I can’t speak for every business, the balance and tension between all these points will be specific to the needs of each organisation, but there are things we’ve learnt.
     
Align changes to the overall strategy
Look to the strategy: it seems obvious, but make sure you are always aligning changes to the overall business strategy. Get comfortable questioning whether decisions being made help the goals of your business, and let colleagues know that you’ve considered the overall strategy. Make sure you understand key departmental strategies alongside this. Without understanding our trade and housing functional strategies, we would be completely out of step with their needs.
 
Get a great sponsor: make sure you have a senior sponsor who understands that you need to feed into the Executive Board or C- Suite. Your business goals, like ours, may not be facilities and workplace focussed so you must build trust and demonstrate value for the attention placed in the department.
 
Talk to your colleagues: everyone and anyone who will speak to you. Directors to cleaners, HR to Health and Safety, plumbers to developers. This is something Facilities Managers are used to, but never underestimate great relationships throughout the business as people will help support any changes and will come to you with issues before they become problematic. Don’t be afraid to explain the balance of needs across the business and empower your team to do the same.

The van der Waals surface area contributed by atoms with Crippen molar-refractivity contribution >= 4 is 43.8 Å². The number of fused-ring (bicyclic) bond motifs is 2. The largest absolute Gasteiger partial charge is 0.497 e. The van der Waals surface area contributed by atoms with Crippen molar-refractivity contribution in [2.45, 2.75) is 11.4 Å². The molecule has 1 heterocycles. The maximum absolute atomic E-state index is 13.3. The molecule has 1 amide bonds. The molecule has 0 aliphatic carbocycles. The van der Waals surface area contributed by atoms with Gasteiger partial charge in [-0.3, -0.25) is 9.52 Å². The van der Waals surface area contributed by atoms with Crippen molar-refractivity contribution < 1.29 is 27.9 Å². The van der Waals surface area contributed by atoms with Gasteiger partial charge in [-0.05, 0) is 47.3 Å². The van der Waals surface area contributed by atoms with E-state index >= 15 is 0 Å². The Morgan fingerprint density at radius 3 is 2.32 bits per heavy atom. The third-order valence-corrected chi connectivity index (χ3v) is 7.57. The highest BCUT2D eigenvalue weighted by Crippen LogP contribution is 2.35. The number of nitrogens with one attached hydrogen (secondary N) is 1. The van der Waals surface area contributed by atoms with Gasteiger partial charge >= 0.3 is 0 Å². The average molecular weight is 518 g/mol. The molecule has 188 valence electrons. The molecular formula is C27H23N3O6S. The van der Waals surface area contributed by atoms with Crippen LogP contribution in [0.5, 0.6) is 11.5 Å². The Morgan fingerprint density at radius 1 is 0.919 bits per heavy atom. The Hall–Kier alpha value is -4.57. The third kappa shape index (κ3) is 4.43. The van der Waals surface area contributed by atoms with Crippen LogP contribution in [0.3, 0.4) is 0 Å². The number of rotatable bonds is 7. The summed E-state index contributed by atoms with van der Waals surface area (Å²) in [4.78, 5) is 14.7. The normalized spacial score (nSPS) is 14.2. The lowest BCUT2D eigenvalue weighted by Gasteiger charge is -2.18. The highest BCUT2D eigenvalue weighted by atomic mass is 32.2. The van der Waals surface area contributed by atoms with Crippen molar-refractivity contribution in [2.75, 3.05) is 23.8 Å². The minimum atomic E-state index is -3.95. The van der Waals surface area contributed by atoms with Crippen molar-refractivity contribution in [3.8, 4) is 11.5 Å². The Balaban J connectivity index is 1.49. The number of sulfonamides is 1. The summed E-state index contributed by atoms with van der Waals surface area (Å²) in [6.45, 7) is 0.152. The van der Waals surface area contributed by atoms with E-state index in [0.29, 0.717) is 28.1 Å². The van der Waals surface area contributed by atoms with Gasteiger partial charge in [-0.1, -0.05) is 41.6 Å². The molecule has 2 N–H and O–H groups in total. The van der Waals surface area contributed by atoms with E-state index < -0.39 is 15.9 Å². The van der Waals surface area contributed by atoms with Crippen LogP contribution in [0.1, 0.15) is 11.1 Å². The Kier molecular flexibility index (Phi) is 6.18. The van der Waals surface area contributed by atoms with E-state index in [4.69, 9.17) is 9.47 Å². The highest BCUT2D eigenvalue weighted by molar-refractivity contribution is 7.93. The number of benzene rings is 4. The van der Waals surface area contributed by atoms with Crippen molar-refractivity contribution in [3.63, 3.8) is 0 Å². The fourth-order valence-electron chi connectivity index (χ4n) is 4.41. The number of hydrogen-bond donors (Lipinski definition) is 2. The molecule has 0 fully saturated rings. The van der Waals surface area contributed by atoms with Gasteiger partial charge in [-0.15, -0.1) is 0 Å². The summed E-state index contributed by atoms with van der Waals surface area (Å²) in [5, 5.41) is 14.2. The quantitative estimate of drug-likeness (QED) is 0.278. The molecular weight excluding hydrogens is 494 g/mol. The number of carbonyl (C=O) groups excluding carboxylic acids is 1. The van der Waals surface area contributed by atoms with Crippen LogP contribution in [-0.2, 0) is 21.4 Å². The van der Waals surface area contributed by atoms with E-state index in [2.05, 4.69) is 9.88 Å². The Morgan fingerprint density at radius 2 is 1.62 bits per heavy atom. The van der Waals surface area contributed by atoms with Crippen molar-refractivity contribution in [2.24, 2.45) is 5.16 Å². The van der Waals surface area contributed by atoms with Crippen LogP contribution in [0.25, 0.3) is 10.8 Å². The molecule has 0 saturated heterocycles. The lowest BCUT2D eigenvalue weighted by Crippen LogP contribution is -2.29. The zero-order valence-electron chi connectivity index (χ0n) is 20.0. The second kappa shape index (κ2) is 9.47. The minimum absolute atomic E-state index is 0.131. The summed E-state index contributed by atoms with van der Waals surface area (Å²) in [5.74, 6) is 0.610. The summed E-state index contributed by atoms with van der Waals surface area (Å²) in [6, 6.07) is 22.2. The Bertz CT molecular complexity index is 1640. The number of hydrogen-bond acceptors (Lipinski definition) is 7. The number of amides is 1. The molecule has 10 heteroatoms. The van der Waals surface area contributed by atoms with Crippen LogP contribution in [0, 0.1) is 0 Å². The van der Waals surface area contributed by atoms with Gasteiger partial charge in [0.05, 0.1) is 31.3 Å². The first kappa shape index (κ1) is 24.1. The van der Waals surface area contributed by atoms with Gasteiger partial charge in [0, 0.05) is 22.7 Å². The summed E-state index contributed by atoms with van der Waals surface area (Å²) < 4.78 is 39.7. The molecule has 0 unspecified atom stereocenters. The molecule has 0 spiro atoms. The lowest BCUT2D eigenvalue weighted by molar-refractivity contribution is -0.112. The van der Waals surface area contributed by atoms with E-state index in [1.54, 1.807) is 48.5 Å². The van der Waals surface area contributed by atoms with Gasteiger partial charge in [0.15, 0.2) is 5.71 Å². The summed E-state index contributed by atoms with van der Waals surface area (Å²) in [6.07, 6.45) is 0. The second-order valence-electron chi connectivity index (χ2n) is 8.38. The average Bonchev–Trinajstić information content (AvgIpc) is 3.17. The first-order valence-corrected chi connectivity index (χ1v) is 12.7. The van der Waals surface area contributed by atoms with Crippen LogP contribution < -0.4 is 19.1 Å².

Data is key
Make sure you have data: there’s probably a lot you already have, or that is available in other parts of the business, so make sure it’s collated in a way that’s useable for you. Think about utilisation studies, operational costs, departmental headcount, desks bookings, employee engagement data, business and employee geography.
 
Use technology already in place: before going out to the market, think about what you already have and work closely with IT to make sure it’s user friendly. Our in-house IT team were able to build a desk booking and parking app that was already compatible with all our systems and didn’t cost us anything.

Changes that matter
Make changes that matter to people: if something won’t have a high impact, don’t do it. Why order free fruit for everyone when you have horrible toilets that get regular complaints?

Facilities management has always loved a big bang project. Send everyone out of the buildings, implement a massive change and bring everyone back for an impressive experience. But sometimes you can’t do that. Especially for businesses with a need to focus on value for money, there is a benefit to making small iterative changes that substantively support your colleagues. It might not be as good as a show, but your colleagues working experience will still be improved. Make changes that matter for your business and your colleagues, not for a technology giant with an incredible budget that you can only dream of. There is value in improving workplaces for all businesses, not just those who can afford to make grand changes and then spend the money again if an experiment doesn’t work out the way they expected.

Laura Wright is head of workplace solutions at Abri, one of the south east’s largest housing associations responsible for 35,000 homes and 80,000 residents.